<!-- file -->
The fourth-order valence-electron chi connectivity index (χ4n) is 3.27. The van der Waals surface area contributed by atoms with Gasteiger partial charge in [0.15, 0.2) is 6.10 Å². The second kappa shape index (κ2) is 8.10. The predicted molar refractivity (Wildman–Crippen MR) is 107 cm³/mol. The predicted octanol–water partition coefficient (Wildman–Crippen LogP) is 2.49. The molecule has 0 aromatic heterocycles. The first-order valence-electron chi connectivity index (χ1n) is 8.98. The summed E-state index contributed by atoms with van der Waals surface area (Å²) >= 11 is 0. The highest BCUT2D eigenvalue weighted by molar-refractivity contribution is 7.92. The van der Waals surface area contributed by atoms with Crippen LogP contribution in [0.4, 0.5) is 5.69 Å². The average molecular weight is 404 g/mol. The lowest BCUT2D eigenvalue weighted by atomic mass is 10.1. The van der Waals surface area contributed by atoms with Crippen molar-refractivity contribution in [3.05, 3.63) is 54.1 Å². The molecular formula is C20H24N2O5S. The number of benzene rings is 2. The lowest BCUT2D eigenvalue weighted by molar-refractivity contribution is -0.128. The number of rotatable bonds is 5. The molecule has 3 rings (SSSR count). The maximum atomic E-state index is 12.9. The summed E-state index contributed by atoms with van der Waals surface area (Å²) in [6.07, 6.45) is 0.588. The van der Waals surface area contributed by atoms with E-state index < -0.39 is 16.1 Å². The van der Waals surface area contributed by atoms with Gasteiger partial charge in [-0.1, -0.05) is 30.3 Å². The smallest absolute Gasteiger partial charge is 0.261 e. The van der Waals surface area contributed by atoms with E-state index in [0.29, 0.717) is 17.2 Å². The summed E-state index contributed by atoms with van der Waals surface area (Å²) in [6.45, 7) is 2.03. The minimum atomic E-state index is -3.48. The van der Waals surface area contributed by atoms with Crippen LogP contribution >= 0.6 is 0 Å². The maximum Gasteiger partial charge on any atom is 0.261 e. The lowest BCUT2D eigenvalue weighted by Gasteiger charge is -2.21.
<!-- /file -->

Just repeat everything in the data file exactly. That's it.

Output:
The fourth-order valence-electron chi connectivity index (χ4n) is 3.27. The van der Waals surface area contributed by atoms with Gasteiger partial charge in [0.15, 0.2) is 6.10 Å². The second kappa shape index (κ2) is 8.10. The predicted molar refractivity (Wildman–Crippen MR) is 107 cm³/mol. The predicted octanol–water partition coefficient (Wildman–Crippen LogP) is 2.49. The molecule has 0 aromatic heterocycles. The first-order valence-electron chi connectivity index (χ1n) is 8.98. The summed E-state index contributed by atoms with van der Waals surface area (Å²) >= 11 is 0. The highest BCUT2D eigenvalue weighted by molar-refractivity contribution is 7.92. The van der Waals surface area contributed by atoms with Crippen LogP contribution in [0.4, 0.5) is 5.69 Å². The average molecular weight is 404 g/mol. The lowest BCUT2D eigenvalue weighted by atomic mass is 10.1. The van der Waals surface area contributed by atoms with Crippen molar-refractivity contribution in [3.05, 3.63) is 54.1 Å². The molecular formula is C20H24N2O5S. The number of benzene rings is 2. The lowest BCUT2D eigenvalue weighted by molar-refractivity contribution is -0.128. The number of rotatable bonds is 5. The molecule has 3 rings (SSSR count). The maximum atomic E-state index is 12.9. The summed E-state index contributed by atoms with van der Waals surface area (Å²) in [6.07, 6.45) is 0.588. The van der Waals surface area contributed by atoms with E-state index < -0.39 is 16.1 Å². The van der Waals surface area contributed by atoms with Gasteiger partial charge in [-0.1, -0.05) is 30.3 Å². The smallest absolute Gasteiger partial charge is 0.261 e. The van der Waals surface area contributed by atoms with E-state index in [0.29, 0.717) is 17.2 Å². The summed E-state index contributed by atoms with van der Waals surface area (Å²) in [6.45, 7) is 2.03. The minimum atomic E-state index is -3.48. The van der Waals surface area contributed by atoms with Crippen LogP contribution >= 0.6 is 0 Å². The maximum Gasteiger partial charge on any atom is 0.261 e. The lowest BCUT2D eigenvalue weighted by Gasteiger charge is -2.21.